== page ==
capable of tabulation
5) Has clarity
6) Has limited no. of questions

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7) Has good format-size,
appearance, margin, spacing
to look good on good quality
paper with good printing
motivating respondents to
answer.
Objectives of a Questionnaire
1. It must translate the
information needed into a set
of specific question that the
respondents can & will answer
2. It must motivate & encourage
the respondent to become
involved, co-operate &
complete the interview.

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3. It must minimize response
error - arising from
inaccurate, misrecorded or
misanalysed answers.
Questionnaire Design process -
Steps
STEP
1) Specify the information needed
2) Specify the type of interviewing
method
3) Determine the content of
individual questions
4) Design the questions to
overcome the respondents’
inability or unwillingness to
answer
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5) Decide on the question
structure
6) Determine the questions
wording
7) Arrange the questions in
proper order
8) Identify the form & layout
9) Reproduce the questionnaire
in limited nos for pretesting
10) Eliminate bugs by
pretesting and bulk reproduction

1. Specify the information
Needed.
(i) Review research questions,
hypothesis and objectives to
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ensure information to be
obtained addresses the
problem.
(ii) Prepare a dummy table to
describe how the analysis will
be structured when the data
have been collected.
(iii) Check if questions match
target group eg. Questions for
college student may be
inappropriate for housewives.
iv) Language – What language is
the respondent going to
understand & respond.

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(iv) The questionnaire must be so
designed that it can be used
in any language.
Eg. A Questionnaire printed in
English could be administered
to the respondent in the local
language he speaks, by a
trained interviewer who
records the answers in the
questionnaire.
2. Type of interviewing method
In personal interviews,
respondents see the
questionnaire & interact face to
face with the interviewer. Thus

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lengthy, complex & varied
questions can be asked.
In telephone interviews,
respondents do not see the
questionnaire. Hence, questions
have to be short & simple.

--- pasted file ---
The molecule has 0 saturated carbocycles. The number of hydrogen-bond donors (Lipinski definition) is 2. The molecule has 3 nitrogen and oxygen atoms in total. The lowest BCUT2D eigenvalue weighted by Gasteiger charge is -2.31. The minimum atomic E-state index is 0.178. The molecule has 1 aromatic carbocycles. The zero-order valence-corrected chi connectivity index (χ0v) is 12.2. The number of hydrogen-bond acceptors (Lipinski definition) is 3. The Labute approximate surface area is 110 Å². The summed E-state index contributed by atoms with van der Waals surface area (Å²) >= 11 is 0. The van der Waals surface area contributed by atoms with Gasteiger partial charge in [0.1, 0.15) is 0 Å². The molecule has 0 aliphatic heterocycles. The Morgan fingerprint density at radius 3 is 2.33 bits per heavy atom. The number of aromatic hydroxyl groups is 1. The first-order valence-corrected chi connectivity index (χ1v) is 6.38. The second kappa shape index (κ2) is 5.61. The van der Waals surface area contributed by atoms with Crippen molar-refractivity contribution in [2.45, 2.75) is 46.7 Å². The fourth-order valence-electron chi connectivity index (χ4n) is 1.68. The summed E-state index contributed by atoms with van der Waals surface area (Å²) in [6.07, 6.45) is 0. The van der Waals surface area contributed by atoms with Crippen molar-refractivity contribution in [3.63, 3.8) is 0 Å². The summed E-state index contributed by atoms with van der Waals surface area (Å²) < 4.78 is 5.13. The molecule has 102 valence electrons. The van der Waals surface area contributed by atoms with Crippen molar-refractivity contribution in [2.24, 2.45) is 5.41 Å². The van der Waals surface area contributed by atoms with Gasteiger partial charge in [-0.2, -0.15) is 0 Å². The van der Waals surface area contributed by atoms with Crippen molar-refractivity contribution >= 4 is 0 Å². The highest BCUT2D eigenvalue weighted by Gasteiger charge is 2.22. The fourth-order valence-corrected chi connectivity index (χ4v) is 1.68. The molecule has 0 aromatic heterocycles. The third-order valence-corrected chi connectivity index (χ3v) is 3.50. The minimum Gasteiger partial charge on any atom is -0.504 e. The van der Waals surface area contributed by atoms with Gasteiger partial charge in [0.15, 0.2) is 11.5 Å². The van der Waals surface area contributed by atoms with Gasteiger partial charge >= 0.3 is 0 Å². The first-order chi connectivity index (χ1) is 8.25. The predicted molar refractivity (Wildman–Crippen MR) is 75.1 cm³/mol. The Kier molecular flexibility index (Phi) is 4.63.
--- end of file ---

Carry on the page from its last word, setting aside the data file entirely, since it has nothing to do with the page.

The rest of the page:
Mail questionnaires are self
administrated, so questions must
be simple & detailed instructions
must be provided.
E-mail Questionnaires also have
to be simple.
3. Individual Question content
Is the question necessary?
Eg. Questions unrelated to the
problem.
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Are several questions needed
instead of one eg. – Do you
think Coca Cola is tasty &
refreshing soft drink? – incorrect
double barreled question
Instead 2 separate questions may
be asked
i) Do you thick Coca Cola is a
tasty drink?
ii) Do you think Coca Cola is a
refreshing drink?

4. Overcoming inability &
unwillingness to answer.
Is the respondent informed or
familiar with the topic ?
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Eg – Asking husband about
monthly grocery bill when wife
does the purchase.
Can the respondent remember
Eg- What did you have for lunch
last week?
Can the respondent be
expressive?
Eg- Describe interior of a dept.
store you would like to shop in?
Such a question may not get the
desired response if respondent is
not expressive.

5. Choose question structure
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A. Unstructured Questions -
Open-ended questions that
respondents answer in their own
words.
Eg- What is your occupation ?
----------------------
Why do you think people
shop in department
stores.?-------------------
-----------------------------------
-----------------------------------------
--------
B. Structured questions
i) Multiple choice questions
Please tick the brand of
Shampoo you normally use.
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a) Clinic, b) Chik, c) Sunsilk
d) Head & shoulder, e) Any
other.
Please
specify__________________-
ii) Dichotomous Questions –
has only two response
alternatives.
Eg – Yes, No ; Agree, Disagree
etc.
Sometimes neutral
alternative needs to be included
Eg- Don’t Know, both or no
opinion

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Do you intend to buy a
new car within the next six
months?
____yes’ _____No, _______
don’t know
iii) Scales
Do you intend to buy a new car
within the next six months?

Definitely Probably
Undecided Probably Definitely
Will not buy will not buy
will buy will buy
1 2 3 4
5

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6. Choosing question wording
- avoid ambiguous words
eg. Do you think
distribution of soft drink is
adequate?
Instead: Have you ever faced
out of stock situation of Brand X
soft
Drink ? Yes ; No ; This
can be further simplified
- use ordinary words
Simplify – Do you think soft
drinks are readily available
when you want to buy them?